know that no child is going to Hell just because of what they 
      are wearing.

3.  You may find that you have developed strengths of character
      that you might not would have possessed without going
      through the abuse and the process of healing the abuse. You
      don't learn courage if you have never been afraid. You don't 
      know compassion unless you have been hurt. You don't know 
      strength unless you have been tested. You don't know victory
      unless you have faced adversity. You can't love until you have
      learned to love yourself.

4.  You may find, as I did, that you have faith in God and in 
      yourself that grows stronger each day because you stopped
      blaming God and yourself for the abuse. For years, I was angry 
      at God and hated myself. I didn't share who I really was with
      anyone because I was afraid that you would see how bad, how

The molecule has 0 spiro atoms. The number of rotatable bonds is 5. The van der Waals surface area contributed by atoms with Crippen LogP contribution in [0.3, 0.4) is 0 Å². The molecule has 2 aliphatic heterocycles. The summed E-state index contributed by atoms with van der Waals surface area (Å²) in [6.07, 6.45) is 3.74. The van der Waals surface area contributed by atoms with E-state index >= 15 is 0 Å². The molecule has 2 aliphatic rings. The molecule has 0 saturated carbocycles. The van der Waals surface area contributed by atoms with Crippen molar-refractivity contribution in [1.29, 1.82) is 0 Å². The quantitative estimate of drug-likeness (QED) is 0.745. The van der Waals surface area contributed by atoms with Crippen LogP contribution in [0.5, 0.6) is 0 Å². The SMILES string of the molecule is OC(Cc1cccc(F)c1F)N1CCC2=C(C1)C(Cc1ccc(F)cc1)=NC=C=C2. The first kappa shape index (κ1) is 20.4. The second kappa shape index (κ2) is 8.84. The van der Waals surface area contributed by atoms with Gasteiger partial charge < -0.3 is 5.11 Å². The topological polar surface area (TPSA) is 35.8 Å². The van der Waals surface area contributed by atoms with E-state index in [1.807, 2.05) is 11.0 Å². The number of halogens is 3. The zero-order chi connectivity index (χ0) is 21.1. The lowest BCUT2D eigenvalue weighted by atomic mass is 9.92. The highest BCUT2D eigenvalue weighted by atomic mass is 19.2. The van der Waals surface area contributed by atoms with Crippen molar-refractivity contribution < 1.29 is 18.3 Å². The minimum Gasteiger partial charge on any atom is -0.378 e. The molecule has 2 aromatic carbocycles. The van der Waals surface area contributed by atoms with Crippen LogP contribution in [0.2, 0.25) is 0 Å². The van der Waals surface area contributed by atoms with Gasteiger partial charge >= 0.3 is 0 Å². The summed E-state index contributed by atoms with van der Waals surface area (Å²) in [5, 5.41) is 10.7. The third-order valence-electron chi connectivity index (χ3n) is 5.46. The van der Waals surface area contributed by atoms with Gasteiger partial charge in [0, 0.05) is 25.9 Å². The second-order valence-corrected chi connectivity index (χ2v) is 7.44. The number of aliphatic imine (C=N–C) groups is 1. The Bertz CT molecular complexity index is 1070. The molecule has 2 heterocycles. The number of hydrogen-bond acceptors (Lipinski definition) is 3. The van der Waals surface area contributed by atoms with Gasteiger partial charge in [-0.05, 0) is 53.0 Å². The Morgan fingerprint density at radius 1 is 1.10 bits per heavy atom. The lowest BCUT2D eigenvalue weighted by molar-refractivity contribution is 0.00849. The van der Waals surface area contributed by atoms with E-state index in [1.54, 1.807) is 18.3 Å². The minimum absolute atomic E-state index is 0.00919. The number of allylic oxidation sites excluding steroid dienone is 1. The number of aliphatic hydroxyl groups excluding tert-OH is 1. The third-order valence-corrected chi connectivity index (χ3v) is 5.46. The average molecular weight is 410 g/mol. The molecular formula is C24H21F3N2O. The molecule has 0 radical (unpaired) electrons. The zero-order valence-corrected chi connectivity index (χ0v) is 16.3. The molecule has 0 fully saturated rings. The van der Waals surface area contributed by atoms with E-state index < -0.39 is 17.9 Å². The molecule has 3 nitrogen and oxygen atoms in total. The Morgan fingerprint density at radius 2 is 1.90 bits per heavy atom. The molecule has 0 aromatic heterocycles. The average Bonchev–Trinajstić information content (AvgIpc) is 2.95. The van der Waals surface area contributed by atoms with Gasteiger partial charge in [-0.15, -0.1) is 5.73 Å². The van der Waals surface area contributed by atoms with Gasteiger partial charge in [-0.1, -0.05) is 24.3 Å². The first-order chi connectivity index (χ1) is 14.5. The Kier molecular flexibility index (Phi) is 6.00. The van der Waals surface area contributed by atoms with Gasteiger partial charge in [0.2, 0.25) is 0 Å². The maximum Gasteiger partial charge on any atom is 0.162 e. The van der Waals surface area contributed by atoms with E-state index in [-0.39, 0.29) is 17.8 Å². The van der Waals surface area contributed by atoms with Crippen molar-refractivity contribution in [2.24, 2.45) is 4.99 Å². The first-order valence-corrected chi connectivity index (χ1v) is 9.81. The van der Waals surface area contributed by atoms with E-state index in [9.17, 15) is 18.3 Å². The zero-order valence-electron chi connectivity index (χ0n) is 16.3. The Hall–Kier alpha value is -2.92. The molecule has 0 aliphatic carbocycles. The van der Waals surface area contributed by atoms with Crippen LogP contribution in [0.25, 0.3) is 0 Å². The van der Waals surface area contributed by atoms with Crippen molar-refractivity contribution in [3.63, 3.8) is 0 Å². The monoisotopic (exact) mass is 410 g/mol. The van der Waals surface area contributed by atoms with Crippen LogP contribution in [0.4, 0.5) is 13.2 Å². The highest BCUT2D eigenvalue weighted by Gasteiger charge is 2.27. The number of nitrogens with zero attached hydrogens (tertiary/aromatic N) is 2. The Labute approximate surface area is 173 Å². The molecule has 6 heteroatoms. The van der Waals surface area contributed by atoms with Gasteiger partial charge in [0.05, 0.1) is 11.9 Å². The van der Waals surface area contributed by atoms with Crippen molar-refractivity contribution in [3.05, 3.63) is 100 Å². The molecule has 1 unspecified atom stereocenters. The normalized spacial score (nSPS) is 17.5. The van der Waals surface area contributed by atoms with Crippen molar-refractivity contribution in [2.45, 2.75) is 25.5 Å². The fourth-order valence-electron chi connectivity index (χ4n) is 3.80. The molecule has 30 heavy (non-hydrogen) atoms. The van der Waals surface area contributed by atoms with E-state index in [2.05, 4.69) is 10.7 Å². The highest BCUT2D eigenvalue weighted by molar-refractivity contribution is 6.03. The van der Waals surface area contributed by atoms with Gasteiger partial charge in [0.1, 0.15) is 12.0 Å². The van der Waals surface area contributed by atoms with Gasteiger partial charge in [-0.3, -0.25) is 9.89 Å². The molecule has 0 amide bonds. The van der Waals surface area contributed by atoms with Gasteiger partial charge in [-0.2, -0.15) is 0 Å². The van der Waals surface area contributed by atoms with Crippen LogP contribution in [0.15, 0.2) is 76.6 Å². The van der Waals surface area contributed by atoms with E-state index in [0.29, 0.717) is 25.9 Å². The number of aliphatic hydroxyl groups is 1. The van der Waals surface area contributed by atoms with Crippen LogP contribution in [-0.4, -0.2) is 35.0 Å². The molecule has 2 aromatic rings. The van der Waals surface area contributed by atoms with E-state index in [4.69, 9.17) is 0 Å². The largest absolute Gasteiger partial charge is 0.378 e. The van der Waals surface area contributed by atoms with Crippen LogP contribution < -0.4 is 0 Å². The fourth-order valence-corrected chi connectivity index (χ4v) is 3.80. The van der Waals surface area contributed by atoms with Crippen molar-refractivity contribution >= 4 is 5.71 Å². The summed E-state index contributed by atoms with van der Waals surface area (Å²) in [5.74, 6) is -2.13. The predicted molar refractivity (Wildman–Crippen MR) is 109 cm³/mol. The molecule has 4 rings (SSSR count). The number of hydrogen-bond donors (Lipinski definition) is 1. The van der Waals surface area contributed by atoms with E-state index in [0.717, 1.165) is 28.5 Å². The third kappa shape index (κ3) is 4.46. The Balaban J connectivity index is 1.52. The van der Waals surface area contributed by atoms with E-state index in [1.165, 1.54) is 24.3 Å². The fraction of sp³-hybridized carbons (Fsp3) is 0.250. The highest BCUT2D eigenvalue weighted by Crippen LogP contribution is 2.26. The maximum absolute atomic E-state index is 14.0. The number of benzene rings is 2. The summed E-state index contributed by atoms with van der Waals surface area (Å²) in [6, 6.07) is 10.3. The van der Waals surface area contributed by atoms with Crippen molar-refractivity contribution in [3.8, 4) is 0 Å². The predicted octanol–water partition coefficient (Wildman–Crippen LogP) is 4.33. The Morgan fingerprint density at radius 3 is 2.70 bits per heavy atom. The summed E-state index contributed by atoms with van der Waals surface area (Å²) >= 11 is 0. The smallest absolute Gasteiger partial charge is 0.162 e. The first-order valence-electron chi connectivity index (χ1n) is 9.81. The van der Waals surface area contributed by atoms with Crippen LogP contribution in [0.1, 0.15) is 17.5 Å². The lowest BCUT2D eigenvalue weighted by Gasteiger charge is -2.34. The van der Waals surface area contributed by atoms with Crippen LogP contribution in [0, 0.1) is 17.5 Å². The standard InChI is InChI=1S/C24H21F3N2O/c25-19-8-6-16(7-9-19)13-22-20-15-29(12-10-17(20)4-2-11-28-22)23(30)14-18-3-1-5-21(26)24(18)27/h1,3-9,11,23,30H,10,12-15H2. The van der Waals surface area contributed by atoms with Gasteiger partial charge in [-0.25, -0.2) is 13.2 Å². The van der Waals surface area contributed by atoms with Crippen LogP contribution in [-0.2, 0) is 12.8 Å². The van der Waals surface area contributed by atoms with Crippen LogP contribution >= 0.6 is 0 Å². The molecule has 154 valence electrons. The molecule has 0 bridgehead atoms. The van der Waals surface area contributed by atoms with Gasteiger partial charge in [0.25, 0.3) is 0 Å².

tainted I was. None of that is true today. You might find, as I
      did, that you can love yourself and that your love connects you 
      with and comes from the God within you. God, then, is no 
      longer some entity outside of you. We are one.

5.  I choose to see the sexual abuse as a blessing instead of a curse.
     This is a huge shift for me that would not have happened 
     without the first four smaller shifts of perception. You can, in
     the same way, turn your smaller shifts of perception into a huge
     shift that will affect your entire being.

All of these and so many more shifts can happen for you if you decide to apply these same words, "In my world, nothing ever goes wrong." to your own life. 

Lessons are good. They teach you about yourself. How you react to the challenges in your life gives you valuable lessons about yourself if you will take the time to look. 

Today I love my world (even on the days that I feel sad or angry) and I love me. You might ask, "How can you love your world on the days that you feel sad or angry?"

On those days, I know that I am present just because I do feel those things. You don't have to get struck in the feelings. You can look to see what it is that you need to see or hear or learn to make a difference in your life. This process will work for you if you are willing to face yourself.